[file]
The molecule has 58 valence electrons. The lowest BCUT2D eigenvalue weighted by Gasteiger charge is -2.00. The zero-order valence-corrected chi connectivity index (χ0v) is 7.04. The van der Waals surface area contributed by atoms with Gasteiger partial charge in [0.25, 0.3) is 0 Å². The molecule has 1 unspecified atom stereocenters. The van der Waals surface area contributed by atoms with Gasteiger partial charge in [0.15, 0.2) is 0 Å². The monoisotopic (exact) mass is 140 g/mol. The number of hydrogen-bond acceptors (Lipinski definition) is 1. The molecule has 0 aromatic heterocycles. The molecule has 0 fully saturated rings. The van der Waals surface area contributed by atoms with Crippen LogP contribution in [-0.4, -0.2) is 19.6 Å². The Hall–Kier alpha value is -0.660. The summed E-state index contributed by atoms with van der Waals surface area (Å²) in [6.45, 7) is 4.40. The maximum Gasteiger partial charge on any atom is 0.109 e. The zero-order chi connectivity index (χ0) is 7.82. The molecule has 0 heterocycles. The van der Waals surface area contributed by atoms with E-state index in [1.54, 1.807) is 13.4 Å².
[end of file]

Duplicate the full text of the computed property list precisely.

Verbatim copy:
The molecule has 58 valence electrons. The lowest BCUT2D eigenvalue weighted by Gasteiger charge is -2.00. The zero-order valence-corrected chi connectivity index (χ0v) is 7.04. The van der Waals surface area contributed by atoms with Gasteiger partial charge in [0.25, 0.3) is 0 Å². The molecule has 1 unspecified atom stereocenters. The van der Waals surface area contributed by atoms with Gasteiger partial charge in [0.15, 0.2) is 0 Å². The monoisotopic (exact) mass is 140 g/mol. The number of hydrogen-bond acceptors (Lipinski definition) is 1. The molecule has 0 aromatic heterocycles. The molecule has 0 fully saturated rings. The van der Waals surface area contributed by atoms with Crippen LogP contribution in [-0.4, -0.2) is 19.6 Å². The Hall–Kier alpha value is -0.660. The summed E-state index contributed by atoms with van der Waals surface area (Å²) in [6.45, 7) is 4.40. The maximum Gasteiger partial charge on any atom is 0.109 e. The zero-order chi connectivity index (χ0) is 7.82. The molecule has 0 heterocycles. The van der Waals surface area contributed by atoms with E-state index in [1.54, 1.807) is 13.4 Å².